Things I No Longer Understand Since France

1) Pancake mixes. (They don’t exist in France, so I’ve just been making them by scratch and it’s so easy!)

2) Gallons of milk. I mean, liters were working just fine and now I feel cowed by my own milk.

3) American alcohol culture. I just literally don’t understand anymore.

4) The lack of bakeries. Seriously though. Where the hell am I supposed to get pastries and bread?

5) Where’d all the cobblestone go?

6) How am I supposed to go places if I can’t walk there?

7) So…where did the espresso go?

8) You mean I can actually SEE my friends again? Wait. What? They live in the same time-zone? Woah man. One thing at a time please.


It’s The End of the World as We Know It

Exams are done and I don’t have to deal with the French education system anymore! Woohoo! However, as good as it feels to be finally done with school for the year, it also means I’m done here.

So many goodbyes to be said. So many said already.

But in the meantime I’m running like a crazed chicken trying to do EVERYTHING before it’s all over. Including shutting down my bank account, which will be interesting. Oh the glories of French bureaucracy. You might be the one thing in this country I most definitely will NOT miss.


Having my parents and brother to visit me here was incredible. Tired as I was afterwords, it was well worth every second. The trips we did were fun, but honestly. It was good just to be together as a family and to show them where I’m living. Because, as I said before, this is really where I am living.

I got to introduce them to real hot chocolate. Which is basically like drinking hot pudding and is generally the most delicious thing ever.

I also went with them here. To Cassis.

Cassis, France

Yeah. If you haven’t gone. Put that one on your list. Or at least some Calanques somewhere.

Oh. And Montagne Sainte-Victoire. Because it’s one of the most amazing and stunning and arresting and generally awesome views I’ve ever seen.


Paris: City of Light, City of Love, City of the Dead

Paris round two was strange, frightening and just generally really nice haha. To preface, I went three days after returning from Italy, my bank card was expired, communication overseas was, well, almost non-existent and I was alone (more or less). But it was something I needed to do. And something that was beautiful to explore for just one more time. And it was well worth it.

The City of Light (La Ville Lumière) did not disappoint. I’m not sure why I didn’t see the Eiffel Tower (La Tour Eiffel) sparkle before this trip, but I don’t think it would ever get old. Ever. All of a sudden I feel like I’m five again. And there’s some magic in that.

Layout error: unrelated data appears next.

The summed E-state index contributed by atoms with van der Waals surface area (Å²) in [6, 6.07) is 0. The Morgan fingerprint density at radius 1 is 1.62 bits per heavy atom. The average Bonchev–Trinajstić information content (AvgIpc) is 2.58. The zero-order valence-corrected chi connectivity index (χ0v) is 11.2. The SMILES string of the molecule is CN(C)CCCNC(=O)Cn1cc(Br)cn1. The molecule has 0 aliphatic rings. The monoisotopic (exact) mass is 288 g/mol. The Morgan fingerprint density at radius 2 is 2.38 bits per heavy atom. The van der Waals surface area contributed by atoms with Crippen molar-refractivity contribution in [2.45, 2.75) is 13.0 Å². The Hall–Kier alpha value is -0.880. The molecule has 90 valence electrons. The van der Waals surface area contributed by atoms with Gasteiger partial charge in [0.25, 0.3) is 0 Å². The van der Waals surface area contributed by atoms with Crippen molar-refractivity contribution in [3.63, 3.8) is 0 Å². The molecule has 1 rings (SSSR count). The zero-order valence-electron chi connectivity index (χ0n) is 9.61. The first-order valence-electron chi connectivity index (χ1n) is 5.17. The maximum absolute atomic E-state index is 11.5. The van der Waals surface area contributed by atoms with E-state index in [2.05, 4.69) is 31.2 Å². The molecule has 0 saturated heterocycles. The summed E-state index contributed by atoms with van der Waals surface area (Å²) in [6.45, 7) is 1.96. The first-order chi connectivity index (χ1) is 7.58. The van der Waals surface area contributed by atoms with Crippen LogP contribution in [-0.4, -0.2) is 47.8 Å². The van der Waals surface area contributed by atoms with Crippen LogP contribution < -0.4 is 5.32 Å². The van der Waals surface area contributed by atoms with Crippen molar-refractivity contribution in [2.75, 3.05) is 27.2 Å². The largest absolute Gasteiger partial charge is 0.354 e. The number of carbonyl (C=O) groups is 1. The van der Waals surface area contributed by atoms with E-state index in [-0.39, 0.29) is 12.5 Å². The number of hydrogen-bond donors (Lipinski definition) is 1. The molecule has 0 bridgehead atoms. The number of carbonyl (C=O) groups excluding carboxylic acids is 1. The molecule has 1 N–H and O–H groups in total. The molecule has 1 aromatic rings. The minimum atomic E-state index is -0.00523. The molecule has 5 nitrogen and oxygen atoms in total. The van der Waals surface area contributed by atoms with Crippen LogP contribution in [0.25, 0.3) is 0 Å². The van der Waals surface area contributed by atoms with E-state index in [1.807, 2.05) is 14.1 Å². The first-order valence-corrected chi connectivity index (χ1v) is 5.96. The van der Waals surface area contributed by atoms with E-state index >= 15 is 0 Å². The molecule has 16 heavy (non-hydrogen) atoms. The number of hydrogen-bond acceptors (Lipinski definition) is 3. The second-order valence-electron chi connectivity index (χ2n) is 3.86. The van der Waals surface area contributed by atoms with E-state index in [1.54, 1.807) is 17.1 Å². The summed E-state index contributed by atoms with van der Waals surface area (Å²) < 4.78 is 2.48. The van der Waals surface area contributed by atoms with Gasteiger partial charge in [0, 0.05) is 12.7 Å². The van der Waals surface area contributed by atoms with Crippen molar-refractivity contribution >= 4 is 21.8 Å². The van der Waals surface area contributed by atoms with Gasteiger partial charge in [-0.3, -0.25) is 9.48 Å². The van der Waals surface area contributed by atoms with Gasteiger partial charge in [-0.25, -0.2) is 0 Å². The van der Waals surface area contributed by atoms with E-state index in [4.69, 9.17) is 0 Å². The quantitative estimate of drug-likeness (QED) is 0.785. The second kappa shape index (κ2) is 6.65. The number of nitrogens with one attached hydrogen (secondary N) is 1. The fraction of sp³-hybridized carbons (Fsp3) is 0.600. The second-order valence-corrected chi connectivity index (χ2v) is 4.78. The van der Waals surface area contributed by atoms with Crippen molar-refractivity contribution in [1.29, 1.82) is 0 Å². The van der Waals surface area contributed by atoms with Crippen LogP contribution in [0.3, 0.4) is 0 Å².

To explore the City of Love, journey with me to four wonderful experiences.

1) Shakespeare and Co. Why? Because I love books and English and reading and writing more than most things in this world. This is my kid in a candy shop scenario. And I spent almost two hours in this small little shop, wishing I had the money to buy, well, anything.


2) Notre Dame

Now, I’ve actually been to Notre Dame de Paris before. HOWEVER, I’m telling you right now, you have not been to Notre Dame cathedral unless you’ve been inside while there is a mass going on. Because it fundamentally changes the energy of the whole place. It feels warm and powerful. There is that sharp, yet soothing smell of incense mixed with voices rebounding perfectly off stone walls hundreds of years old. It is no longer the austere, cold, grand cathedral I knew beforehand. It becomes a true place of worship so much greater than the awe of its size.


3) The Louvre Museum

And specifically, my favorite sculpture of all time. Cupid and Psyche. I sat here and just wrote some poetry. Because what else do you do when faced with beautiful things at every turn?


4)”Les Mille et Une Orchidées” (The Thousand and One Orchids)

This was an orchid expo in the Jardin Des Plantes close to the Panthéon (which is coming up soon). Let me say two things about it. A) I never realized there was such a variety of orchids and B) it was probably the most beautiful, most wonderful smelling building I have ever set foot inside. Ever.


And now, the City of the Dead.

1) Père Lachaise Cemetary

I actually got kicked out of here before I could thoroughly explore the cemetery (which is a laughable statement because the thing is completely gigantic). However, I did find Oscar Wilde’s tomb. And boy, it’s the most…extravagant one I saw.


2) The Panthéon

This thing used to be a church until the secularists took it over and made it into a shrine for the revolution. But really. The sign below reads “Live Free or Die.”


However, cool as that may be (and a little strange in my opinion, but whatever), the coolest bit is the tombs under it in which are buried Alexandre Dumas, Victor Hugo, Émile Zola, Marie and Pierre Curie, Louis Braille (inventor of Braille) and many others. Basically, it’s a history/literature kids dreamscape.


3) The Catacombs

Possibly one of the least-known cool things in Paris, the Catacombs are way more than just a bunch of bones or tombs. It is at once a place to learn about and experience history, a work of art and, yes, there are the bones of about 6 million ancient Parisians in there too.


The Catacombs of Paris are an ossuary (bone storage place) with the bones of some 6 million people in them. However, before that they were limestone mines. In fact, the mines stretched under Paris, following good veins of limestone for the construction of the city above it (most of the stone used in old French buildings is limestone). That all worked out great until the city literally started caving in and the King sent a commission down to shore up the mines.

One of the excavators did this from memory after looking at it from his prison cell for so long.
One of the excavators did this from memory after looking at it from his prison cell for so long.

This of course created an large space under the city that was “stable” and unused. So what would anyone do in that situation? Right! Take the bones out of the dumping pits around the city, dump them in the mines and then continue to expand the city with the now-available real estate!